Monthly Archives: September 2016

09.30.16 – Insights from Ginger Rothhaas

Gingeer RGinger Rothhaas is a seminary student at Saint Paul School of Theology and is serving in Congregational Care at The Church of the Resurrection.

Not only is Moses known as one of the best leaders in human history, he also models what it means to be a mentor. As Moses faces the end of his life, he recognizes that he will not make it to see the Promised Land. He passes the proverbial baton to Joshua to lead the people onward and finish the journey.

I imagine many conversations occurred leading up to the time that Moses publicly announces and blesses this leadership transition. Based on Moses’ words in the announcement, I’m guessing the topic of fear had often surfaced in their discussions. Likely, Joshua is scared to accept this daunting calling.

Usually when we receive a Divine Assignment, or calling, we experience a fear that shows up as resistance in words such as:

  • I’m not prepared.
  • I’m not the right one.
  • There has to be someone more qualified than me.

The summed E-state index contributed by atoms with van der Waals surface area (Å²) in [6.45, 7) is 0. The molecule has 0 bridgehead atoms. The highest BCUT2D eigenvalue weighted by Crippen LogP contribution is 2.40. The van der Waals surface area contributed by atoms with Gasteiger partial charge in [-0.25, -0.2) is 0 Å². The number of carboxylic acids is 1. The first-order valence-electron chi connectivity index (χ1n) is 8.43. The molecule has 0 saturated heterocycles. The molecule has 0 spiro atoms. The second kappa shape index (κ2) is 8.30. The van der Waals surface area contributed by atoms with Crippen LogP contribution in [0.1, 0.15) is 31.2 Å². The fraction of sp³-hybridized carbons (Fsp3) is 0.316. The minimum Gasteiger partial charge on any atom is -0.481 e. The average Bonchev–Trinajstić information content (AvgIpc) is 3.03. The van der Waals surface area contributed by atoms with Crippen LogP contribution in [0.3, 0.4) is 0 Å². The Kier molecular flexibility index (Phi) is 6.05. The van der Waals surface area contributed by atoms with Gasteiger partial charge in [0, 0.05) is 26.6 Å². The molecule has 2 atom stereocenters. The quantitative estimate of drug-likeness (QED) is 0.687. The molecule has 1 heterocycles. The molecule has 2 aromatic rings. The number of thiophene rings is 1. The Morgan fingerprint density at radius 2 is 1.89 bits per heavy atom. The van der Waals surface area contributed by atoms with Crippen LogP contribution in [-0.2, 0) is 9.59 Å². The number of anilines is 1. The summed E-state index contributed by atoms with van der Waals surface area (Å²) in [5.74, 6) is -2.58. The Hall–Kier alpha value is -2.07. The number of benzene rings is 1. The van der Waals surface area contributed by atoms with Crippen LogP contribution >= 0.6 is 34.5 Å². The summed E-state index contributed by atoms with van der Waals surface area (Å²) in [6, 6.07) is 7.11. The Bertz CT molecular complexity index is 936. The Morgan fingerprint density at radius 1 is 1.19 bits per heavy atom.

The best leaders and mentors will respond with:

  • What are you afraid of?
  • How can I help you?

We are told that Moses says to Joshua (with all of Israel watching), “Be strong and fearless because you are the one who will lead this people… you are the one…the Lord is the one who is marching before you! He is the one who will be with you! He won’t let you down. He won’t abandon you. So don’t be afraid or scared!”

God may be calling you, like Moses, to mentor others with these same words. Is there someone that needs to hear this from you? Your encouragement might be exactly what he or she needs to accept their Divine Assignment.

Return to the GPS Guide to read today’s scripture and reflection questions.

09.29.16 – Insights from Chris Abel

Chris Abel is the Young Adult Pastor at The Church of the Resurrection’s Leawood location. Find out more about Chris and 20/30 Young Adults at http://cor.org/leawood/youngadults.

A few summers ago I took three weeks and backpacked the John Muir Trail in the Sierra Nevada Mountains in California. There’s something about the challenge, the wilderness, and the beautiful sights that put a huge grin on my face and deep breaths in my lungs. This particular trail is a 200+ mile stretch of wilderness that’s unparalleled in its beauty.

But about a week into my trip, I suddenly lost the trail. It just ended.

Confused, I backtracked, took a different path, and again my path led nowhere. Somehow, in the middle of the wilderness, I had gotten off track.

So after 20 minutes of confusion, I finally pulled out a GPS. I wasn’t too far off the trail, but it took another 5 minutes of wandering before I found my way back. Where had I gone wrong?